Glucosamine Update!

Updated: Apr 17, 2019

Happy New Year to everyone and best wishes for your 2019 health! We all know the touted foods to eat for prosperity in the new year: beans and greens for coins and money respectively, pork for a fat wallet, pomegranate for fertility, etc. But what do you eat for healthy knees? Earlier in the blog, I ran a post on glucosamine and chondroitin discussing some efficacy in the long term for supplementation of chondroitin; however, it appeared at that time that the data for glucosamine was equivocal.

A recent meta-analysis out of the Journal of the American Medical Association has suggested that there may be some long-term benefit from the supplementation of glucosamine as well! Though the effect is small, it is both statistically and clinically significant. Statistical significance is the ability of a study to prove that outcome measures of an intervention are indeed likely and not just due to chance. Clinical significance means that an intervention's outcome is large enough to be beneficial to patients. In short, a result can be statistically significant but not clinically significant. The data in the journal article referenced below suggests a *clinical* benefit, not just a statistical one!

As a refresher glucosamine is a complex sugar-based molecule that has anti-inflammatory effects and is also a partial precursor to cartilage. There is thought that supplementation of glucosamine could both decrease inflammation in patients with osteoarthritis as well as perhaps contribute to cartilage preservation by providing building blocks for its synthesis (it's production by the body).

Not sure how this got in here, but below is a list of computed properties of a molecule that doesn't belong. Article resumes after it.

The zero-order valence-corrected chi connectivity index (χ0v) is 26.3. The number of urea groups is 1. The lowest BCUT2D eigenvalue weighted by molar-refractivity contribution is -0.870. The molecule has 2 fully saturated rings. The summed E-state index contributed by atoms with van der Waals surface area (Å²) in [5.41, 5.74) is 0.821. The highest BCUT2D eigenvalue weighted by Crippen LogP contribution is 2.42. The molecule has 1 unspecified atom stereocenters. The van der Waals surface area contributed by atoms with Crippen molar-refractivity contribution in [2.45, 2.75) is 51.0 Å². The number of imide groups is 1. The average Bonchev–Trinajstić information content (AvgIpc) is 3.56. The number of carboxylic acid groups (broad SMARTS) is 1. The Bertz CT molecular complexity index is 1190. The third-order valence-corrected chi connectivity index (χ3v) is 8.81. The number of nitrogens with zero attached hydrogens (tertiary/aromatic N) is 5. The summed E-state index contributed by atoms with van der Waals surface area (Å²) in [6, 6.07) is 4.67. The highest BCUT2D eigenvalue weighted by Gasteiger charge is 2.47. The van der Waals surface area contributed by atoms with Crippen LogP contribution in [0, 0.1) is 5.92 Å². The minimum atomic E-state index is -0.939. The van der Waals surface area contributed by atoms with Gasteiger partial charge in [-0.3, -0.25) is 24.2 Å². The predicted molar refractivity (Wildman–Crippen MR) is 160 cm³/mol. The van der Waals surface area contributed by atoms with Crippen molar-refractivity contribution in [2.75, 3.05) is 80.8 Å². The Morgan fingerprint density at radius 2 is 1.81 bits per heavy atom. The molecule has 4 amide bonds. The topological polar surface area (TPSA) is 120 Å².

What You Supplement Matters!

So what does this mean for supplementation? First, it's important to note that the benefit exists only for higher doses of glucosamine. This is approximately 1500 mg total daily. Second, it's key to remember that these are long-term benefits and are more important in the preservation of knee cartilage and improvement in pain than for the immediate relief of pain. Like many supplements, the data is evolving and doesn't constitute a treatment but rather a non-pharmacologic means of giving the body means and mechanisms to heal and protect itself. Last, know that the supplement is safe up to the aforementioned 1500 milligrams daily, so I think it's reasonable to take this for long-term potential benefit.

Keep moving!


Suggested reading:

11 views0 comments

Recent Posts

See All

Does Intensity Matter in Knee Pain?

I have several patients who tell me they'd like to exercise but that "just aren't that intense" anymore. Lots of people today think that to exercise means that you have to get your heart rate into th